It really depends on how pedantic you want to be.
In the most extreme phrasings, there is a frame centered on the earth which is inertial, sometimes marked as "Earth inertial" and there is a frame centered on the earth which is fixed to the geoid of the Earth, sometimes marked as "Earth fixed."
The key attribute of frames is that, within a frame, a vector always has a single given direction and magnitude. However, when one converts between frames, that vector may change. For example, the acceleration vector of an object fundamentally changes when going between the Earth fixed frame and the Earth inertial frame, accounting for the rotational effects of the Earth.
A coordinate system is a way of measuring these vectors as a string of numbers. ECI and ECEF are technically coordinate systems (or a class of coordinate systems, more on that later). To do this, one chooses a set of basis vectors. Those basis vectors may change over time in a frame, but typically we choose vectors that remain fixed in the frame for sanity reasons.
We treat these as roughly interchangeable because you need a coordinate system to write the vector in component form, and we work in component form so much that it's hard to imagine a vector without them. Vectors do exist without them. But in this day and age, with computers doing as much as they do, we almost always have vectors described in a coordinate system.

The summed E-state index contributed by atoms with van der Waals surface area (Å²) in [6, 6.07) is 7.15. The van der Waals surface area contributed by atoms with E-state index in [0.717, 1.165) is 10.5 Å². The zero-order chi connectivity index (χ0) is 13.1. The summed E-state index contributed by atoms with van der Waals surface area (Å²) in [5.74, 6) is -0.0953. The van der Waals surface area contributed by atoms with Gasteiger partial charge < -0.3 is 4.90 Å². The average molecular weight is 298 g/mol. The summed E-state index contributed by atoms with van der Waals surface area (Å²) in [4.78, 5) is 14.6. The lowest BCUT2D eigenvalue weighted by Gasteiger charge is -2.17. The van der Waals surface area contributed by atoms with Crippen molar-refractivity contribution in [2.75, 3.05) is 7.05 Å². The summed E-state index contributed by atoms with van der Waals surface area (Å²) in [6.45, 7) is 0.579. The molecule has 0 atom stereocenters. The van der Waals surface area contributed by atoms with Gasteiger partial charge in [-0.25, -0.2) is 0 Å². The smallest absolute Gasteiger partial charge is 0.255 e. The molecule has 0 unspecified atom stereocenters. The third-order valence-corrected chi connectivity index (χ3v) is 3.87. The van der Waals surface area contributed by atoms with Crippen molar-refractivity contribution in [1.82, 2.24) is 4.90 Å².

We can see this issue by looking at the class of ECI coordinate systems. There are actually many such coordinate systems. If its an inertial coordinate system, and its centered on the earth, its ECI. The most famous, of course, is ICRS, based on directions to many distant celestial bodies, but you can create an ECI coordinate system at any moment in time just by picking your 3 axes in an inertial frame and leaving it at that. As a practical example, I have worked with simulations where ECI coordinate system (at least, the one recognized by the sim) is defined to be aligned with ECEF at t=0, an arbitrary moment in time where the simulation clock happened to read 0. It was simply a matter of convenience.
Thus I could have two vectors (1, 0, 0) in ECI coordinate system A, and (0, 1, 0) in ECI coordinate system B, and have them actually be the same vector. They're just broken into components differently. A simply had a different ordering of basis than B did.
However, if I take a vector like (1, 0, 0) in ECI coordinate system A and transform it into ECEF, I have to recognize that ECI was in the inertial frame, and ECEF is in the fixed frame, so the vectors can fundamentally change in direction and magnitude. This is different from a coordinate system change, where the numeric change in components is little more than a shell game.
(ECEF could be thought of as a class, just like ECI, except that ECEF is defined with respect to the international reference pole and the international reference meridian -- aka the North pole and the prime meridian. So it truly is a coordinate system)
So in the most technical of settings, ECEF is a coordinate system, ICRS is a coordinate system, and ECI is a class of coordinate systems. None of them are frames -- Earth Fixed is a frame and Earth Inertial is a frame. However, in the practical world, they are treated interchangeably as is is rare that we find a chance to leverage the mathematical beauty of vectors without components tying them down. Indeed, it is not unusual to hear ECI and ECEF be referred to as frames. Know your audience, and use the terms in the most effective way to convey your meaning.